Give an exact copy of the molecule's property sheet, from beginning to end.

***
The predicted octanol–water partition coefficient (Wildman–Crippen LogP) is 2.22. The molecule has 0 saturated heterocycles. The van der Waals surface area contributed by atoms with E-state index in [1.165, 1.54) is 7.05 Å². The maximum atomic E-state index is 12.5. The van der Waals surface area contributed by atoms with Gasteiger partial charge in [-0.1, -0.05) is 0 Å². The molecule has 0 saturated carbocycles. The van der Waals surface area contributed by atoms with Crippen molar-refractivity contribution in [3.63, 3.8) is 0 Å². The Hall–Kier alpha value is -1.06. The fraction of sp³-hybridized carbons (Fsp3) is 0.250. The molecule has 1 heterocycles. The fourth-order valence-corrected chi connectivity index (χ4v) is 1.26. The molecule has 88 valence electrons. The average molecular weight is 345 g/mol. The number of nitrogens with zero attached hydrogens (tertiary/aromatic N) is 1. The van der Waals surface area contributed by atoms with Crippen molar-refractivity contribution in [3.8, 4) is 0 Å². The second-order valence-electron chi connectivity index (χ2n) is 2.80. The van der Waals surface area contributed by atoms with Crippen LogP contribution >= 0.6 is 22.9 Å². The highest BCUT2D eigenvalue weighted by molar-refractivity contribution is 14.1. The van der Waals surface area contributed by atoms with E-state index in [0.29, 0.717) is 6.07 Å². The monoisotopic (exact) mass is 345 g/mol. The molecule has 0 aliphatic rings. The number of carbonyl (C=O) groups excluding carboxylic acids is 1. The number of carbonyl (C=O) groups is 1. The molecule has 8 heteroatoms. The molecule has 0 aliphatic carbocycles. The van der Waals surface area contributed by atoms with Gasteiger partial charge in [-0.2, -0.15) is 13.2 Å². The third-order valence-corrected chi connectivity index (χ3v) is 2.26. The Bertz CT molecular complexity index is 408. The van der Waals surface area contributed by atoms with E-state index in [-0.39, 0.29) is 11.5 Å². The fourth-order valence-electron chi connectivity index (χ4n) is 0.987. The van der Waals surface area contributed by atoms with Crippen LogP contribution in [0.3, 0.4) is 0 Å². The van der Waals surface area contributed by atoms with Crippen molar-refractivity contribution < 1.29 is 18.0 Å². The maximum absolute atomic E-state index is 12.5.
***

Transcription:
The predicted octanol–water partition coefficient (Wildman–Crippen LogP) is 2.22. The molecule has 0 saturated heterocycles. The van der Waals surface area contributed by atoms with E-state index in [1.165, 1.54) is 7.05 Å². The maximum atomic E-state index is 12.5. The van der Waals surface area contributed by atoms with Gasteiger partial charge in [-0.1, -0.05) is 0 Å². The molecule has 0 saturated carbocycles. The van der Waals surface area contributed by atoms with Crippen molar-refractivity contribution in [3.63, 3.8) is 0 Å². The Hall–Kier alpha value is -1.06. The fraction of sp³-hybridized carbons (Fsp3) is 0.250. The molecule has 1 heterocycles. The fourth-order valence-corrected chi connectivity index (χ4v) is 1.26. The molecule has 88 valence electrons. The average molecular weight is 345 g/mol. The number of nitrogens with zero attached hydrogens (tertiary/aromatic N) is 1. The van der Waals surface area contributed by atoms with Crippen molar-refractivity contribution in [3.8, 4) is 0 Å². The second-order valence-electron chi connectivity index (χ2n) is 2.80. The van der Waals surface area contributed by atoms with Crippen LogP contribution >= 0.6 is 22.9 Å². The highest BCUT2D eigenvalue weighted by molar-refractivity contribution is 14.1. The van der Waals surface area contributed by atoms with E-state index in [0.29, 0.717) is 6.07 Å². The monoisotopic (exact) mass is 345 g/mol. The molecule has 0 aliphatic rings. The number of carbonyl (C=O) groups excluding carboxylic acids is 1. The number of carbonyl (C=O) groups is 1. The molecule has 8 heteroatoms. The molecule has 0 aliphatic carbocycles. The van der Waals surface area contributed by atoms with Gasteiger partial charge in [-0.2, -0.15) is 13.2 Å². The third-order valence-corrected chi connectivity index (χ3v) is 2.26. The Bertz CT molecular complexity index is 408. The van der Waals surface area contributed by atoms with E-state index in [-0.39, 0.29) is 11.5 Å². The fourth-order valence-electron chi connectivity index (χ4n) is 0.987. The van der Waals surface area contributed by atoms with Crippen LogP contribution in [0.3, 0.4) is 0 Å². The van der Waals surface area contributed by atoms with Crippen molar-refractivity contribution < 1.29 is 18.0 Å². The maximum absolute atomic E-state index is 12.5.